Day 6. Books – These books have all been incredibly helpful in different ways over the last few months.
Ina May’s Guide to Childbirth was a book recommended to me by a dear friend and it proved to be invaluable. I was never afraid or even apprehensive about giving birth but this book took away any underlying worries I had and gave me so many techniques I used during Aneurin’s birth.
I Love You, Natty was a gift from Downs Side Up when we had Aneurin’s diagnosis of Down’s Syndrome. It’s written by her elder daughter Mia about her little sister Natty who has DS. Hayley was and continues to be an incredible support and inspiration.
After we lost our sweet Pea I needed distraction but couldn’t cope with much so I turned to the Harry Potter books. We’ve spent a lot of time fishing which means a lot of reading time for me. I ended up reading one book a week but even when they were done I still didn’t feel up to anything much more intense so now I’m making my way through The Hunger Games! A bit more meaty but still not very heavy.
Reading has always been a crutch for me and I’m so grateful for the distraction and escapism of books.
Day 7. Memory –
It was really difficult to pick one specific memory of our time with Aneurin
but this one stuck out the most. Every night my husband read a story to my bump
and without fail Pea would stop moving as if he was genuinely listening. We had
a day at home after he passed away before I went in to be induced and there
were two things I wanted to do with him still with me. One was have a long bath and the other was have my lovely hairy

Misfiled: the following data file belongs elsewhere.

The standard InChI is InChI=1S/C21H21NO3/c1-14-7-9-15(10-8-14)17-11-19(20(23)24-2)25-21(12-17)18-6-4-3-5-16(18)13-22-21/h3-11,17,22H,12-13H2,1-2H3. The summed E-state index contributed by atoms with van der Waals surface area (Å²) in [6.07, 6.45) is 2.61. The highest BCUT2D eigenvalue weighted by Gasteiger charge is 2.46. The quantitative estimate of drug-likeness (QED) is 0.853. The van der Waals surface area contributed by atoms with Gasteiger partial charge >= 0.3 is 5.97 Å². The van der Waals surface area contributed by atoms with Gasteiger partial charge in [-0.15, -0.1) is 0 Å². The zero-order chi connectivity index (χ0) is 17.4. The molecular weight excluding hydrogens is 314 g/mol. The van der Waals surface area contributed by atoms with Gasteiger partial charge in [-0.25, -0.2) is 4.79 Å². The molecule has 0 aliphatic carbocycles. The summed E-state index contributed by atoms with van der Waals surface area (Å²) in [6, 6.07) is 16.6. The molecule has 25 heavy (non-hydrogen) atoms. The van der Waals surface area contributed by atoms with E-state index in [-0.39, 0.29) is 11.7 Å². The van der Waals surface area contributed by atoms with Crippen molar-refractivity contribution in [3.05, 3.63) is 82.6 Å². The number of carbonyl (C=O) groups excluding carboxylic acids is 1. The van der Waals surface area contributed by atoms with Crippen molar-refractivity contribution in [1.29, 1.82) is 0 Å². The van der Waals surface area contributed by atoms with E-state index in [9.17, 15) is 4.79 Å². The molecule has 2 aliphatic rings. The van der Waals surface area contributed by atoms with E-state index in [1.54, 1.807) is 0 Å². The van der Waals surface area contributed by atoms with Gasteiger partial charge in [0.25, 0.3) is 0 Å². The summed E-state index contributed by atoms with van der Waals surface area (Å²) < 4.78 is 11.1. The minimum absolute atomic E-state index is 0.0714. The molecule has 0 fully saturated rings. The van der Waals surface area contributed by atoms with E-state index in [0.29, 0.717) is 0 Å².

husband read him a story and that’s when I took this photo. Those 5 minutes
every day were and still are so precious to me. Watching my husband do that and
watching him with Aneurin after he was born made my heart soar. I don’t have
the words for the things those moments make me feel but they’re big and
powerful and wonderful.I also have a lot to say about the importance of
making positive memories with your baby once they’re born but that seems more
suited to a blog post.
Day 8. Wish list – I wish our son were here with us. I
wish I could hold him one more time. I wish I knew the colour of his
eyes. I wish I knew what his smile looked like. I wish I knew what
his laughter sounded like. I wish I had a warm cheek to kiss at night
instead of a photograph. I wish I could protect my husband from this
pain. I wish nobody else ever had to know what this feels like.
Day 9. Family – My family are everything. The ones I was given and the ones I
chose. The ones who stay, who stick it out even when you don’t always see eye
to eye, who see through you and accept you for all your flaws and in all your
versions; those are the ones who deserve to be called family. Aneurin is a
part of that family. My mum and step dad and my husband’s parents have a
grandson. My brother and sister in law and my husband’s brother have a nephew.
We have a son. He may not be here but he will always be a part of my
wonderful, silly, loud, loving family. The bottom left photo is my most
favourite. One of the few precious family photos we have of mummy, daddy and
Day 10. Words – So many people said ‘I know words can’t help/nothing I can say
will make it better’ when they sent their condolences but they were so wrong.
Every word was a comfort. Every card, every letter, every message, every
comment, even someone sending kisses or hearts was and is a comfort. I’ve
screenshotted every single comment we received on my FB and on here when we
announced Aneurin’s silent arrival and will be printing them off to put in his
memory box along with all the cards we got.I also find blogs and articles written by
bereaved parents incredibly helpful. Reading about other peoples’ grief helps
me understand mine.
Love,Mrs D x
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